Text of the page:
So what exactly does it do? Poligraft comes as a standalone Web site or as a bookmarklet. I’m going to do this writeup using the standalone Web site as it’s easier to show. When you visit a Web page or a news story that contains political content, you can run it through Poligraft. Poligraft will give you the story along with context in a sidebar — which lawmakers have been receiving political donations from whom, where aggregated donations from companies go, etc.
For example, take this article from The New York Times: “Education Department Deals Out Big Awards”. I can take that URL and copy and paste it at Poligraft. (I can also paste the contents of an article if I don’t have access to the URL.)
Poligraft reprints the article, but with an information bar on the left. In this case the information bar is showing where political donations from one individual went, and where aggregated donations from several institutions went — to Democrats or Republicans. The information presented in the bar is just a pie chart, which is a little misleading — you’ll note that all of Cornelia Grumman’s donations were all to Democrats — well, her one $250 donation. Meanwhile Johns Hopkins University has well over a million dollars in aggregate donations listed for the last 21 years, but has the same kind of little pie chart.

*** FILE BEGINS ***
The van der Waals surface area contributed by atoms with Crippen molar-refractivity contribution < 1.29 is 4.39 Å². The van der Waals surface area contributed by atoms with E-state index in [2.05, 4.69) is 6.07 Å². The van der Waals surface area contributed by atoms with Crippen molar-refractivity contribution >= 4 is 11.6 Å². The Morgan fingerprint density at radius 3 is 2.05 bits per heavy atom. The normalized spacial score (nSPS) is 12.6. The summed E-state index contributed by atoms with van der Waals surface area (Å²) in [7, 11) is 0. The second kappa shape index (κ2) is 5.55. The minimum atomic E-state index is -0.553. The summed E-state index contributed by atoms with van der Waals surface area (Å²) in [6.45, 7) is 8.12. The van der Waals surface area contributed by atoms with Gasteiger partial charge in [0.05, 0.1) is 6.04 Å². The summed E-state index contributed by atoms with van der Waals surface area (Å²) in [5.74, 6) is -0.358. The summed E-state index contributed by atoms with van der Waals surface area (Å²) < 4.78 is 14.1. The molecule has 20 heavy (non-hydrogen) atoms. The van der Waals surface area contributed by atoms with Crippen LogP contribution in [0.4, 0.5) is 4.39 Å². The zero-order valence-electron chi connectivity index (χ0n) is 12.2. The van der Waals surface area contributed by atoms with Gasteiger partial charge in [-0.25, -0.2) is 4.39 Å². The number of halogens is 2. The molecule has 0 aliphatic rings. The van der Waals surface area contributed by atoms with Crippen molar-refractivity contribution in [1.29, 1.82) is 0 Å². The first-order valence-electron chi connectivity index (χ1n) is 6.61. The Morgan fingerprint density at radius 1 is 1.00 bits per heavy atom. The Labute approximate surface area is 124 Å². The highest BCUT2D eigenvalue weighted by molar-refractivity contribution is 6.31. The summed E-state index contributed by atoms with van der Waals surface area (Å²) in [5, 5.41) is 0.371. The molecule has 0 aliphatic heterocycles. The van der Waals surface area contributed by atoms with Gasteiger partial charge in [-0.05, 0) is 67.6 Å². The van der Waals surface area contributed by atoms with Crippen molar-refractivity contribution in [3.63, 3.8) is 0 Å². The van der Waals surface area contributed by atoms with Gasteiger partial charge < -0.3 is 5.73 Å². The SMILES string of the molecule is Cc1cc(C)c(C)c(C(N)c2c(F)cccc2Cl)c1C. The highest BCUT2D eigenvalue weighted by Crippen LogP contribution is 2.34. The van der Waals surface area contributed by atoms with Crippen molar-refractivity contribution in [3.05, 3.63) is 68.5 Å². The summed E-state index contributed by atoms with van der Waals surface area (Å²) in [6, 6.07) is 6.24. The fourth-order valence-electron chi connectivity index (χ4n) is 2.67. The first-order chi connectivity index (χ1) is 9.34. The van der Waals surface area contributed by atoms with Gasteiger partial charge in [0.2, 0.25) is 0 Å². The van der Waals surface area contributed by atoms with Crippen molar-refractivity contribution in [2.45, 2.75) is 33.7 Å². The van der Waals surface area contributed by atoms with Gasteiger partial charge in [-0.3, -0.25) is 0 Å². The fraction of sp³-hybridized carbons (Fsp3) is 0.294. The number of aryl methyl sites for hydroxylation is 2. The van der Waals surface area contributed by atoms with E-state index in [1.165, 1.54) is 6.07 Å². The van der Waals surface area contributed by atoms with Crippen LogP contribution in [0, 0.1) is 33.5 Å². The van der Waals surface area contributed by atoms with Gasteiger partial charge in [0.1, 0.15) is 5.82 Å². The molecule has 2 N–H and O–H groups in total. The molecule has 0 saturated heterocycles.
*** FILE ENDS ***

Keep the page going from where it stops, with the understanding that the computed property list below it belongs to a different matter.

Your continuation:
Each chunk of data on the information bar has a page with more details. The Ohio State University page shows top politicians donated to, as well as money spent on lobbying and issued lobbied about. Many of the individual names in the report pages are clickable, leading you if you wish down a political wonk rabbit hole.
I myself am enough of a wonk to appreciate this as a tool, but not enough of a wonk to really know how to use it (I had to go through several political stories before I found one that provided a lot of information.) I think as we get closer to the midterm elections it’ll be more useful as there will be more topical stories and more quotes from all sorts of organizations. Sunlight Labs is promising to add more data sets over time, too — look forward to seeing that.